‘Ever since the start-up period of Prisma, the practice has been using it,’ Adriaan says. ‘In the beginning, I used many free moments to read back cases. I did that to expand my knowledge. Later, I also started using the knowledge base looking for answers and posting cases myself.’
No answers from the guidelines
‘The first case I posted was about mucus production in metastatic lung cancer. I wondered what I could still do about that,’ Adriaan explains. ‘I had already tried some things myself from the guidelines, but that didn’t help me any further.’
‘Lung doctors in Prisma thought of other possible causes of the mucus production than just the cancer. Maybe inflammation was at play or excessive salivation was the cause of the problem. These different insights allowed me to think more broadly and gave me new leads I could take forward.’
Dividing line between specialisms
‘I usually use Prisma for cases that are at the dividing line between several specialisms. To find different answers, but also to be able to immediately make the right referral,’ Adriaan says. ‘Sometimes you just don’t know which specialism a patient belongs to best. Then it’s nice to be able to write to several disciplines with one case.’
‘For example, I once had a patient with complaints of the joints around the sternum. I got advice on this from the rheumatologist, a sports doctor and an orthopaedist. This prevented a referral and gave me a broad perspective of treatment options for now, but also for the longer term.’
‘It also happens the other way round. Sometimes the advice is actually a referral. For instance, I recently posted a case about a 7‑year-old child with recurrent swelling of the fingers. I didn’t really understand what that was and asked for advice from the dermatology, paediatrics and rheumatology specialisms. The rheumatologist suspected that the picture fitted with dactylitis. I did not know that picture well. After referral to the paediatric rheumatologist, it turned out that the rheumatologist at Prisma had indeed been thinking in the right direction.’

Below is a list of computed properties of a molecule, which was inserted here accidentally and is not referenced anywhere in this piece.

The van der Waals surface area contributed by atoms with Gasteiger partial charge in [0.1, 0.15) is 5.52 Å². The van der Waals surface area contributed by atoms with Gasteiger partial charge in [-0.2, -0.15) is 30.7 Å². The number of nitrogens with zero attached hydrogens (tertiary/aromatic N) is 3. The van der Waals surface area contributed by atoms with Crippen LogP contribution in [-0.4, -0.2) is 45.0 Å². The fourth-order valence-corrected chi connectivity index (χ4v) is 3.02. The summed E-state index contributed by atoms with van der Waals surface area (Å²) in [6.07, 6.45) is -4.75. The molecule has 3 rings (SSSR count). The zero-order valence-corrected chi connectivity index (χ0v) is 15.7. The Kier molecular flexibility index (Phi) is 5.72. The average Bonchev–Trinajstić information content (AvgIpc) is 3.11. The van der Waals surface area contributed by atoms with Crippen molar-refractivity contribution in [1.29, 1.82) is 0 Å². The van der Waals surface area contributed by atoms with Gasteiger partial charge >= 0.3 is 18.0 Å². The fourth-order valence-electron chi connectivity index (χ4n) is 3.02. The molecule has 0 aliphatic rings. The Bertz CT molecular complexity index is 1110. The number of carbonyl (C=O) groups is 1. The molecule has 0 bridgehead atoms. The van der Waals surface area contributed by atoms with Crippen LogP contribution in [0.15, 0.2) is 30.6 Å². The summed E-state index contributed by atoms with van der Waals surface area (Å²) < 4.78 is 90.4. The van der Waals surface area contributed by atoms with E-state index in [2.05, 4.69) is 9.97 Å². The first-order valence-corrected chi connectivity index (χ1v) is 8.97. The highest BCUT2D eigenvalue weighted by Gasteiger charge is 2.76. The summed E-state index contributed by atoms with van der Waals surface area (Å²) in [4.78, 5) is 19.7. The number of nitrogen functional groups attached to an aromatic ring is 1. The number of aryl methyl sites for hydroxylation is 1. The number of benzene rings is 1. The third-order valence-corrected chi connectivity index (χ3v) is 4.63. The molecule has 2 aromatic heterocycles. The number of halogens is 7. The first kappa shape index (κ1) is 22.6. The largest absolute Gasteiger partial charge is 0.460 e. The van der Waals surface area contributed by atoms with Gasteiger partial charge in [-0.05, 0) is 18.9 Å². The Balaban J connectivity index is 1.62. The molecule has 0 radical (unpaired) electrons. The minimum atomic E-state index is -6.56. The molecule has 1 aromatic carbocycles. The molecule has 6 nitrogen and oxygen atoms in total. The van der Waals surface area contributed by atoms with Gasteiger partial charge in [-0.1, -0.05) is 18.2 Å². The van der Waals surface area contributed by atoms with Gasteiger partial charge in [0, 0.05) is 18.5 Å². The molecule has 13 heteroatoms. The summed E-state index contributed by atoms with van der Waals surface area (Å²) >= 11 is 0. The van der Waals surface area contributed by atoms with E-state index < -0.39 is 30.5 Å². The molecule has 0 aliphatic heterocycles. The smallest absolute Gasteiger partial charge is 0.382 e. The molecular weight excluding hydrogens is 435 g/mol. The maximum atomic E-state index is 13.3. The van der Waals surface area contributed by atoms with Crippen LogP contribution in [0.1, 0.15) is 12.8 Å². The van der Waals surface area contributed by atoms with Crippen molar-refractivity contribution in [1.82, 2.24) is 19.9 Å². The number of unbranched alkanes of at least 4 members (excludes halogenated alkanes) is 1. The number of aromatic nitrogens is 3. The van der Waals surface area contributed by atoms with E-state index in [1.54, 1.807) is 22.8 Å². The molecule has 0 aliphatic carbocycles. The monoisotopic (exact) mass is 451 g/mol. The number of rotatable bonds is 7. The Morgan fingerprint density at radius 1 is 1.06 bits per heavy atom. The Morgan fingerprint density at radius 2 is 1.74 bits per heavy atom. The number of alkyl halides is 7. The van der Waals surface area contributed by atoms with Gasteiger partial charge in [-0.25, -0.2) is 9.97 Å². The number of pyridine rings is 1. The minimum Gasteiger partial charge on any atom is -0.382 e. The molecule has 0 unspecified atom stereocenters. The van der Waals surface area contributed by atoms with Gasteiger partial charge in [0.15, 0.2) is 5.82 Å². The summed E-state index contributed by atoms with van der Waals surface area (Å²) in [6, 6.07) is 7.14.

‘By being able to interact together on Prisma, the platform also gives me the opportunity for a piece of joint thinking and working on a case. So it brings the first and second lines closer together.’
Scrolling through Prisma
‘Because I read fairly frequently what is posted on Prisma, I know roughly what can be found in the knowledge base. On free moments, I sit back and scroll. I don’t have Facebook, I have Prisma,’ Adriaan says, laughing.
‘Sometimes you find cases that fill a gap where the GP guideline falls short. The osteoporosis guideline, for example, for GPs, is not very clear about how to deal with medication after five years. The second-line guideline is clear about that, and through Prisma I am aware of that. These are instructive things that I can use in daily practice.’
‘I also use the regular teleconsult when a patient is already known in the hospital or when it is very clear which specialism a case belongs to. Prisma proves itself especially when there are multiple specialists answering. Something that is impossible with regular teleconsultation.
‘And those different answers don’t even have to come from different disciplines. Multiple insights from the same discipline are also valuable. Specialists can talk to each other and this often quickly produces useful advice.
‘Responses to Prisma come quickly. Of course I have to call if it is really an emergency situation. That remains. But generally I have a quick answer. Especially if I can already find the answer directly in the knowledge base. Sometimes even while my patient is still sitting across from me. “Wait,” I then say, “I’ve read about this, I’ll just grab it”.’
Prisma is currently only available for GPs, specialists and RGPOs that are based in the Netherlands.